As September 2019 marks 100 years of the Forestry Commission, we take a look at other green items in Special Collections – botanical illustrations.
The earliest botanical illustrations were mostly to show plants used in herbal remedies, so realism was important initially, though over time illustrations became debased and merely decorative. The Renaissance brought a revival in naturalism, and from the seventeenth century an emphasis on beauty over utility prevailed, with flower painting becoming important in its own right. This continued until the advent of photography and beyond. Even now, there is no substitute for careful, accurate botanical drawing for scientific purposes, which can show different stages of a plant simultaneously such as buds and seeds.Salmon was a quack-doctor, who also drew up horoscopes and dabbled in alchemy. His herbal includes some highly poisonous plants such as Hemlock and Henbane. He advocated the use of the leaves of Deadly Nightshade as a poultice but does warn users to keep children away from the berries! This herbal also includes some herbs still used today such as St John’s Wort, used for depression and Foxglove (Digitalis), valuable in the treatment of heart problems but poisonous in larger doses. Classic herbals from an earlier era are Gerard and Culpeper, but our library only possesses more recent reprints of these important works – 1815 for Culpeper and 1975 for Gerard.
The Botanical Magazine was founded in 1787 by William Curtis and is the longest running botanical periodical featuring the coloured illustrations of plants, still produced today.
Curtis was born in Alton in 1746, but moved to London when he was twenty to set up as an apothecary, later devoting himself solely to the study of plants. From its beginnings The Botanical Magazine contained many beautiful hand-coloured engravings, initially drawn and engraved by James Sowerby, who also illustrated Curtis’ publication Flora Londinensis as well as his own English Botany, which includes lichens and mosses as well as true flowering plants.Sowerby also drew fungi, zoology, mineralogy and fossil shells. He even had a whale named after him. “This species of Iris, inferior to few in point of beauty, is a native of the hilly pastures of Hungary… It is a hardy perennial, requires no particular treatment and may be easily propagated by parting its roots in Autumn” Information not out of place in a modern gardening publication.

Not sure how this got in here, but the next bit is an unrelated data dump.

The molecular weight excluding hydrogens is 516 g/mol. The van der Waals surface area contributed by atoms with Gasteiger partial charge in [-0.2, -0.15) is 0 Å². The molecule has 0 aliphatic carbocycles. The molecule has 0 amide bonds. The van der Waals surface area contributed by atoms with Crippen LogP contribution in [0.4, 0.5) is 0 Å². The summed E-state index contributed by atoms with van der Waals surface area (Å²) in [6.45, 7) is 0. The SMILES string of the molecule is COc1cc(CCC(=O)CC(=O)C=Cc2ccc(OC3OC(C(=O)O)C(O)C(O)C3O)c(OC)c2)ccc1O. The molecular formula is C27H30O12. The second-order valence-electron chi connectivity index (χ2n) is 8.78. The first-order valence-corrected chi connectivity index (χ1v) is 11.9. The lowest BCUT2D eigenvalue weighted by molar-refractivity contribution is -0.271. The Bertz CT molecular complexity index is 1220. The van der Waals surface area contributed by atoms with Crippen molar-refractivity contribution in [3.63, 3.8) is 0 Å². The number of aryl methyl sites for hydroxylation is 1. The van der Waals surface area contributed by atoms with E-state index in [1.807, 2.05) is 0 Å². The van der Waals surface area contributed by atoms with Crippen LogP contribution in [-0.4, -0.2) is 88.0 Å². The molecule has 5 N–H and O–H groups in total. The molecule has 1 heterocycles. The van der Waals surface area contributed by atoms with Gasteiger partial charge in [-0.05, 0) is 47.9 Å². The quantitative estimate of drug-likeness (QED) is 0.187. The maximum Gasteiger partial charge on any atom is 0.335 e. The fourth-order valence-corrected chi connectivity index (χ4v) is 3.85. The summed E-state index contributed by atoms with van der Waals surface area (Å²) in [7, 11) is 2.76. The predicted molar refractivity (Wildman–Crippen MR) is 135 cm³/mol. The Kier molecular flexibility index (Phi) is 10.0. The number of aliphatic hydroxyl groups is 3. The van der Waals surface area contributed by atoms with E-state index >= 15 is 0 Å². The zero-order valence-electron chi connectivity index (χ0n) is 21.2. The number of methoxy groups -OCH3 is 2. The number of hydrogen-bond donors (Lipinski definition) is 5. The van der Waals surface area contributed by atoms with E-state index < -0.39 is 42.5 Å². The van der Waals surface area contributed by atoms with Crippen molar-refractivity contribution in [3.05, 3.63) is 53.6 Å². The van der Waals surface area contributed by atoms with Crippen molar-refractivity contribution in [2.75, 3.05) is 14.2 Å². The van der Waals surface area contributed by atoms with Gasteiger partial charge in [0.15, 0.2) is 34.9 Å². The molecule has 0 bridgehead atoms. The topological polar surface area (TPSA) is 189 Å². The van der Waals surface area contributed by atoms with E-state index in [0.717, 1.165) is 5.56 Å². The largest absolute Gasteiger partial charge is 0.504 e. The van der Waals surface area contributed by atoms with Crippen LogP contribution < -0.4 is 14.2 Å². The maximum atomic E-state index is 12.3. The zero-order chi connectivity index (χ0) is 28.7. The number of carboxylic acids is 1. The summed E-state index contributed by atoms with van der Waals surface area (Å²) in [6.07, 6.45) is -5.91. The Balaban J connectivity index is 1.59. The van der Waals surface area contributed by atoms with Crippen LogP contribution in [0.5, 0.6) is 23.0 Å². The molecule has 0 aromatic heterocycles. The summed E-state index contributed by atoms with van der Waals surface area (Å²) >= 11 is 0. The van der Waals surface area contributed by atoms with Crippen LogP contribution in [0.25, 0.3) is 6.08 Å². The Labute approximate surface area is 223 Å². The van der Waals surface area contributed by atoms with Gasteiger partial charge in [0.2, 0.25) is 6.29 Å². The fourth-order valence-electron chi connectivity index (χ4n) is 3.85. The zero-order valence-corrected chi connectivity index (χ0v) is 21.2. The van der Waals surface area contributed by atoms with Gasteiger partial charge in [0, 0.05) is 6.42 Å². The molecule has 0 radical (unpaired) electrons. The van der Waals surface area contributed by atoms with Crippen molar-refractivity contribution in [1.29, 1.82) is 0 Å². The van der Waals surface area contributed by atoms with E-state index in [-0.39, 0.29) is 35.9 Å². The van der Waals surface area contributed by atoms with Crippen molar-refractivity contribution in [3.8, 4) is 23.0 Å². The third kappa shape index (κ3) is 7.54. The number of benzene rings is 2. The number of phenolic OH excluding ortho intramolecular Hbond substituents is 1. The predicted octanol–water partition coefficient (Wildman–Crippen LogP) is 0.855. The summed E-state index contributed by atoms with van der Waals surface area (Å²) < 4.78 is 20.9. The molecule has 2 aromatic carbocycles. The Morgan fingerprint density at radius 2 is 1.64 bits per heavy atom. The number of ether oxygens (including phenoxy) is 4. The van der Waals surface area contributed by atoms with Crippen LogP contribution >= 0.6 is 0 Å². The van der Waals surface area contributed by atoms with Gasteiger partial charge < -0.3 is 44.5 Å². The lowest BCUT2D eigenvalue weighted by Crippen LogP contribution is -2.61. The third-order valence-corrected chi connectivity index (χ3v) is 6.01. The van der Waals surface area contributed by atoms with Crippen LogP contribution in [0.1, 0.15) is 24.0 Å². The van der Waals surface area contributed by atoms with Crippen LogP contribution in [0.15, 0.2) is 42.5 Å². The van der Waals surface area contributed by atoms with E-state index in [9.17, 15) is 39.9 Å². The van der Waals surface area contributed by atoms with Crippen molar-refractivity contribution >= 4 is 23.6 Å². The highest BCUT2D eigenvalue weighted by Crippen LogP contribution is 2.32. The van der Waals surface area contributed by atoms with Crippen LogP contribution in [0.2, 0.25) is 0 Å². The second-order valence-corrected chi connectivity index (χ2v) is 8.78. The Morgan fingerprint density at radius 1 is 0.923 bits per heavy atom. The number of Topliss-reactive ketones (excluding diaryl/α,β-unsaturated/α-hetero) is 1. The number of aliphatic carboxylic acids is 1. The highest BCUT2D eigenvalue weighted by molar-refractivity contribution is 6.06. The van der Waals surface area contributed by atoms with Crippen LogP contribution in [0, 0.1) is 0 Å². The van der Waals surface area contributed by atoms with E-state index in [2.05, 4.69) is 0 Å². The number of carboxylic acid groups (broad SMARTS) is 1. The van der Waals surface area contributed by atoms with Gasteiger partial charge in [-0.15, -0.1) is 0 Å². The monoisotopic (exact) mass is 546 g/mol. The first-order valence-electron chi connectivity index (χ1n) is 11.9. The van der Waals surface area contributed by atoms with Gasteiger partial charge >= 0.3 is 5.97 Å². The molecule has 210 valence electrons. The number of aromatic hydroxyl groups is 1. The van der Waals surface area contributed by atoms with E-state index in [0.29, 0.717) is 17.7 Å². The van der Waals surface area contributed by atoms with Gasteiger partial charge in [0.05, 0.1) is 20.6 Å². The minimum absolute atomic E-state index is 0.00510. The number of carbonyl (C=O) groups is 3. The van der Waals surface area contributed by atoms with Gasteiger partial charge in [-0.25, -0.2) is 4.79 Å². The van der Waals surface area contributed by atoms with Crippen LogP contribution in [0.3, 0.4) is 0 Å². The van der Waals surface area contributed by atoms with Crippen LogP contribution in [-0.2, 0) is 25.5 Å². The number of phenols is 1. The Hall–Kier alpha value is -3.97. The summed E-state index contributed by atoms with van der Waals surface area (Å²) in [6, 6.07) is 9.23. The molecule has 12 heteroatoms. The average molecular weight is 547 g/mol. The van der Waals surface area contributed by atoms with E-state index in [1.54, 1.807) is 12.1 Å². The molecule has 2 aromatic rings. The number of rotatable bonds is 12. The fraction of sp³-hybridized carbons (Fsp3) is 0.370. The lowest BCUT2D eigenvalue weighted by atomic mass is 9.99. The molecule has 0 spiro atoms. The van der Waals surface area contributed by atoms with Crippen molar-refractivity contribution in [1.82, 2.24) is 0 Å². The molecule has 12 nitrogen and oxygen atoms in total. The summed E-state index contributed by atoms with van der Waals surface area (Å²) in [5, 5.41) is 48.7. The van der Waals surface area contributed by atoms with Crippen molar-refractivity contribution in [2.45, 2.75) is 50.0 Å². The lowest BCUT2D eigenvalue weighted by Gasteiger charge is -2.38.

Later volumes of The Botanical Magazine were illustrated by Sydenham Edwards, who was a friend of Curtis and often accompanied him on botanical expeditions. In 1815, Edwards started his own publication, The Botanical Register.This differed from the Botanical Magazine by adopting a quarto format and having two or three different plants to a page, with longer descriptive text. It appears to be an adaptation of The Complete Dictionary of Practical Gardening by R. W. Dickson, published 1805-7 under the pseudonym Alexander Macdonald. The title page states “Coloured with the greatest exactness from drawings by Sydenham Edwards”.
The Botanists Repository of 1797 “for new and rare plants … as have not appeared in any similar publication”, consists of seven volumes bound into four individual books by Henry Andrews including many coloured engravings.Twinflower or Linnaea borealis was the favourite flower of the celebrated botanist Linnaeus, who devised the binomial system for cataloguing plants. However, he did not name it after himself, it being named in his honour by the Dutch botanist, J. F. Gronovius. It is nationally scarce in northern England and Scotland, but also found in northern parts of Europe, Canada and the US.